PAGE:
The Union Veterans Council (UVC) in mid-March got a boost from the AFLCIO.
The federation’s executive council (SIU President Michael Sacco is the longest-serving member of that group) unanimously voted to recognize the UVC as the AFL-CIO’s seventh official labor constituency group.
UVC Executive Director Will Attig noted, “During the 2009 AFL-CIO Convention, the AFL-CIO passed a resolution to form the Union Veterans Council. From its inception, the UVC was a force multiplier for union veterans and all working families in their fight for economic freedom and security. And we are proud to announce that because of our success and growth, the UVC is becoming its own nonprofit labor organization….”
He continued, “This decision by the UVC board, with the support of the AFL-CIO, will allow us to scale our programmatic work and capacity to be even more effective as we fight to help union veterans and all working families better their lives. The Union Veterans Council’s foundation will remain unchanged and our mission to bring working-class veterans together to speak out on the issues that impact us most remains the same…. The Union Veterans Council was built to protect working-class veterans and their interests. We will continue to do so now with greater authority and reach. I want to thank everyone who was a part of this transition and for your continued support in the next part of our journey.”
The related AFL-CIO Executive Council statement reads in part: “Union members in every industry, occupation and region of the country have proudly and bravely served in the armed forces of the United States…. Since its founding 13 years ago, the UVC has steadily and sustainably grown in its outreach, its effectiveness and its fundraising capacity. With a diligent focus on organizing – at the national and local level – coupled with the initiative and creative thinking of UVC leadership, the UVC has evolved into a force multiplier for federation and affiliate organizing, legislative and electoral campaigns, and other important initiatives. The UVC has now reached operational capacity that makes its status as a constituency organization more appropriate than its former project status.”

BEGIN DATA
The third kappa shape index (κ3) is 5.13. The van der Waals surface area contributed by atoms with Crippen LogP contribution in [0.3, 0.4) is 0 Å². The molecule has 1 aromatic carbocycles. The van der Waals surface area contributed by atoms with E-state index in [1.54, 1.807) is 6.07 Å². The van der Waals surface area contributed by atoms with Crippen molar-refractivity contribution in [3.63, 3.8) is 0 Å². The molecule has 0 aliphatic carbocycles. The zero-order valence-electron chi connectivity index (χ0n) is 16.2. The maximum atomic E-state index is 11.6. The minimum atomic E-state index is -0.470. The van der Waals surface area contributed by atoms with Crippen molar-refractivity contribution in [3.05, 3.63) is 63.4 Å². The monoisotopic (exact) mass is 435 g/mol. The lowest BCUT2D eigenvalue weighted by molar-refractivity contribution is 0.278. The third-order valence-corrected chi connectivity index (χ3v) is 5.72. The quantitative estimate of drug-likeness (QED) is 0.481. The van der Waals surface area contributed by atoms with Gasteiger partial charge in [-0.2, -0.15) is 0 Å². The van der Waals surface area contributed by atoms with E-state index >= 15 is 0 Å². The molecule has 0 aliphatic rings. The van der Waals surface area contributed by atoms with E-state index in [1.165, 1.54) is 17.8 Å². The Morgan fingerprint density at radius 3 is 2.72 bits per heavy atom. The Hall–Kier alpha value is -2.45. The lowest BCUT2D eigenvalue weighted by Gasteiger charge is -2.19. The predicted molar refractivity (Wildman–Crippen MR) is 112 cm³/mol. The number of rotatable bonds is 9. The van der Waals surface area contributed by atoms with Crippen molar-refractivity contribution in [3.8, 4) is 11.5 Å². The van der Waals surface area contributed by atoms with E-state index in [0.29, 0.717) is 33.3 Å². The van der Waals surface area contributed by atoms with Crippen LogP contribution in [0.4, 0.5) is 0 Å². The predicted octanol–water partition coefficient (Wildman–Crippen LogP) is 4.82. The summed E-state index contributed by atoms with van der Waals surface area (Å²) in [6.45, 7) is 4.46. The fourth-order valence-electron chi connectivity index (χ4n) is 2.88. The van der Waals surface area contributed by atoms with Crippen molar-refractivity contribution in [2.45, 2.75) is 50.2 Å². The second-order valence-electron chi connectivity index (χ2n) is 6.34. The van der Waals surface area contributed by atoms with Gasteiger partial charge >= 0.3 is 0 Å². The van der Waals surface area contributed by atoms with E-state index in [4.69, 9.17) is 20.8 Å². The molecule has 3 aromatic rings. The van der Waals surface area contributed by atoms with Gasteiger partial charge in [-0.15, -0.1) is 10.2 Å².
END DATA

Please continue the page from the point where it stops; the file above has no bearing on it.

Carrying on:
The federation’s other constituency groups are as follows (with descriptions from the AFL-CIO website:
A. Philip Randolph Institute: APRI is an alliance between labor and the civil rights movement. Today, it fights for racial equality and economic justice.
Asian Pacific American Labor Alliance: APALA is the nation’s first national organization of AAPI workers. It focuses on advancing worker, immigrant and civil rights.
Coalition of Black Trade Unionists: CBTU is an independent voice for Black workers within the labor movement.
Coalition of Labor Union Women: CLUW unifies union women to face shared concerns. The coalition focuses on action on issues important to women workers.
Labor Council for Latin American Advancement: LCLAA represents 2 million Latino workers. The council organizes working people to protect the rights and expand the influence of Latinos.
Pride At Work: Pride@Work brings together the labor movement and the LGBTQ community in pursuit of social and economic justice.